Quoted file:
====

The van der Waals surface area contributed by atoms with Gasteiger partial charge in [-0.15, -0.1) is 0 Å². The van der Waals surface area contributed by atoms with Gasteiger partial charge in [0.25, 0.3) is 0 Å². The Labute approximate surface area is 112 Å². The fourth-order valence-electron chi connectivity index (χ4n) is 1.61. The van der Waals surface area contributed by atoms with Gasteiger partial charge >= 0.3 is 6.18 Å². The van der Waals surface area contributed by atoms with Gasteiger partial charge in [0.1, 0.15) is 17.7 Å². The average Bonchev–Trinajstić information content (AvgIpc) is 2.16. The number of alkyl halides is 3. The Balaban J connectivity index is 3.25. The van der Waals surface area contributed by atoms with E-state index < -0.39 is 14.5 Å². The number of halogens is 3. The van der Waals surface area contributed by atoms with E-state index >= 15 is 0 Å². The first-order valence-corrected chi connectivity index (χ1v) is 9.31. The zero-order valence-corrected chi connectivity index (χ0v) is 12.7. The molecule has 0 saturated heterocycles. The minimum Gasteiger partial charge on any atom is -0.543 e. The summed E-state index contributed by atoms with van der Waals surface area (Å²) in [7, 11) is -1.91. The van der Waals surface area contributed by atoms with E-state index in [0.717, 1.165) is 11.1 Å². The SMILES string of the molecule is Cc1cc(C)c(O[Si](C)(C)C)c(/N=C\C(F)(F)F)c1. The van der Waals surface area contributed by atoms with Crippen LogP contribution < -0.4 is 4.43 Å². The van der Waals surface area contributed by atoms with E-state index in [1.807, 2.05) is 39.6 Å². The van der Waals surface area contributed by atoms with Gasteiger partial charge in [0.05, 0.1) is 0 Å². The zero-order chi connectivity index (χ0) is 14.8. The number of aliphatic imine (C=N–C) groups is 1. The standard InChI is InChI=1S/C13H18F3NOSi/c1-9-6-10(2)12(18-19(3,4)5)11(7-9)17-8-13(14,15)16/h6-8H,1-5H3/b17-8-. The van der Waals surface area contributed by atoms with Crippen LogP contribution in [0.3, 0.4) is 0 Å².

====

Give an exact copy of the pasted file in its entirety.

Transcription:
The van der Waals surface area contributed by atoms with Gasteiger partial charge in [-0.15, -0.1) is 0 Å². The van der Waals surface area contributed by atoms with Gasteiger partial charge in [0.25, 0.3) is 0 Å². The Labute approximate surface area is 112 Å². The fourth-order valence-electron chi connectivity index (χ4n) is 1.61. The van der Waals surface area contributed by atoms with Gasteiger partial charge >= 0.3 is 6.18 Å². The van der Waals surface area contributed by atoms with Gasteiger partial charge in [0.1, 0.15) is 17.7 Å². The average Bonchev–Trinajstić information content (AvgIpc) is 2.16. The number of alkyl halides is 3. The Balaban J connectivity index is 3.25. The van der Waals surface area contributed by atoms with E-state index < -0.39 is 14.5 Å². The number of halogens is 3. The van der Waals surface area contributed by atoms with E-state index >= 15 is 0 Å². The first-order valence-corrected chi connectivity index (χ1v) is 9.31. The zero-order valence-corrected chi connectivity index (χ0v) is 12.7. The molecule has 0 saturated heterocycles. The minimum Gasteiger partial charge on any atom is -0.543 e. The summed E-state index contributed by atoms with van der Waals surface area (Å²) in [7, 11) is -1.91. The van der Waals surface area contributed by atoms with E-state index in [0.717, 1.165) is 11.1 Å². The SMILES string of the molecule is Cc1cc(C)c(O[Si](C)(C)C)c(/N=C\C(F)(F)F)c1. The van der Waals surface area contributed by atoms with Crippen LogP contribution < -0.4 is 4.43 Å². The van der Waals surface area contributed by atoms with E-state index in [1.807, 2.05) is 39.6 Å². The van der Waals surface area contributed by atoms with Gasteiger partial charge in [0.05, 0.1) is 0 Å². The zero-order chi connectivity index (χ0) is 14.8. The number of aliphatic imine (C=N–C) groups is 1. The standard InChI is InChI=1S/C13H18F3NOSi/c1-9-6-10(2)12(18-19(3,4)5)11(7-9)17-8-13(14,15)16/h6-8H,1-5H3/b17-8-. The van der Waals surface area contributed by atoms with Crippen LogP contribution in [0.3, 0.4) is 0 Å².